By day, I'm a domestic violence prosecutor. By night, I read romance to restore my faith in love, relationships, and humanity in general.
I put this series in my massive TBR queue a long, long time ago, when Sarah Wendell mentioned it on a DBSA podcast. I finally got around to starting the books on Sunday night, as my vacation was in its final hours. Today, Tuesday morning, I have finished books one and two and started book three, so I'll give Meg Cabot props for grabbing my attention.
Protagonist Jess is a high school sophomore who just wants a normal life, but she isn't normal: she has an anger management problem that keeps landing her in detention, a schizophrenic older brother who hears voices directing him to kill himself, and a mom who likes to make Jess wear home-made, matching mother-daughter "Little House on the Prairie" dresses. -And all of this before Jess gets struck by lightning and develops the ability to look at a picture of a missing person (like the kids on milk cartons), and when she wakes in the morning, she knows exactly where they are.
The story moves right along as Jess discovers her "gift" and quickly discovers its drawbacks. First, not all who are missing want to be found, which she learns when she accidentally turns in a milk carton kid who was actually on the run from an abusive father. Second, she wakes up in the morning knowing a person's location, but she doesn't necessarily know whether that location will turn up a living person or a body. Third, when word gets out of her skills, the media descends, and all of the hoopla drives her schizophrenic brother into having an episode that lands him back in the hospital (and of course Jess blames herself). Finally, the US Government wants Jess to use her powers to locate dangerous criminals and terrorists, and they don't necessarily mean to give Jess a choice in the matter.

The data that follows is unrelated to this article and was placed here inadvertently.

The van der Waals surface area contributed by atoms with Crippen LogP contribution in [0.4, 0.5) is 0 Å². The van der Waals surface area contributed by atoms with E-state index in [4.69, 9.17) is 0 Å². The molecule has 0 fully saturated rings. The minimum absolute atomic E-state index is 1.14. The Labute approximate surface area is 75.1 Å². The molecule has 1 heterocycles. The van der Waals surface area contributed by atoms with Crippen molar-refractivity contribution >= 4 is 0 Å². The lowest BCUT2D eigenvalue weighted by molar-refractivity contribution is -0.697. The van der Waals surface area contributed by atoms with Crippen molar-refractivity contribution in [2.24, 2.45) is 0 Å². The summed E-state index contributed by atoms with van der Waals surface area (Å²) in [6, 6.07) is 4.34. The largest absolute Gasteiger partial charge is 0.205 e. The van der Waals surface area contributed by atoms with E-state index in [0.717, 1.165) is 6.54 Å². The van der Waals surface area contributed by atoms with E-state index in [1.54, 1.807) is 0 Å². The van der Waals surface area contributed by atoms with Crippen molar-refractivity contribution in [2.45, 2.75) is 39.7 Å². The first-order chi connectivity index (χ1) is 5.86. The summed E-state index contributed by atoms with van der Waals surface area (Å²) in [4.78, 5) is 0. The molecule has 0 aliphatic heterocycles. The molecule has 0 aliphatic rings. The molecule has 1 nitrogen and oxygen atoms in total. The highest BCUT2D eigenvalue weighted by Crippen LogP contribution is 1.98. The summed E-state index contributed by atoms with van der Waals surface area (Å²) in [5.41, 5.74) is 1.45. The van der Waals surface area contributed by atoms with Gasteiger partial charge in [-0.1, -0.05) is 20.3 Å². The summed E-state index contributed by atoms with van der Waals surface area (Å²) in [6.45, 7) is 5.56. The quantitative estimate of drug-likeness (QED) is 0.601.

On top of all this, there is a mild romantic element: Jess has a crush on Rob, a boy from the wrong side of the tracks. He is entirely inappropriate: a 'Grit' to Jess's 'Townie', two years older and on probation for an unspecified crime, and determined not to get involved with Jailbait Jess. But he proves himself very good to have around in a crisis.
One pet peeve I have to mention: When reading contemporary books written for and about high school girls, there's a superficiality and casual slangyness that one just has to expect, and that's fine. What isn't fine is the characters' use of 'gay' and 'retarded' to mean 'uncool.' Jess's best friend refers to Jess's prairie dresses as "gay outfits." To her credit, Jess immediately corrects her, pointing out that most gay people actually have very good fashion sense. However, a few pages later Jess herself describes school discipline as "kind of retarded" -- apparently without any sensitivity to the inappropriateness of that description, which is especially rich since the very reason she's in detention so often is that she gets into fights when anyone calls her older brother a retard.
Oh, and one other annoyance: Cabot's grammar sometimes sucks. The whole book is littered with sentence fragments and atrocious statements such as "It [my scar] hadn't faded hardly at all." I found this an entertaining read, but I had to take off my Grammar Police badge to do it. (I really do have a badge: see?)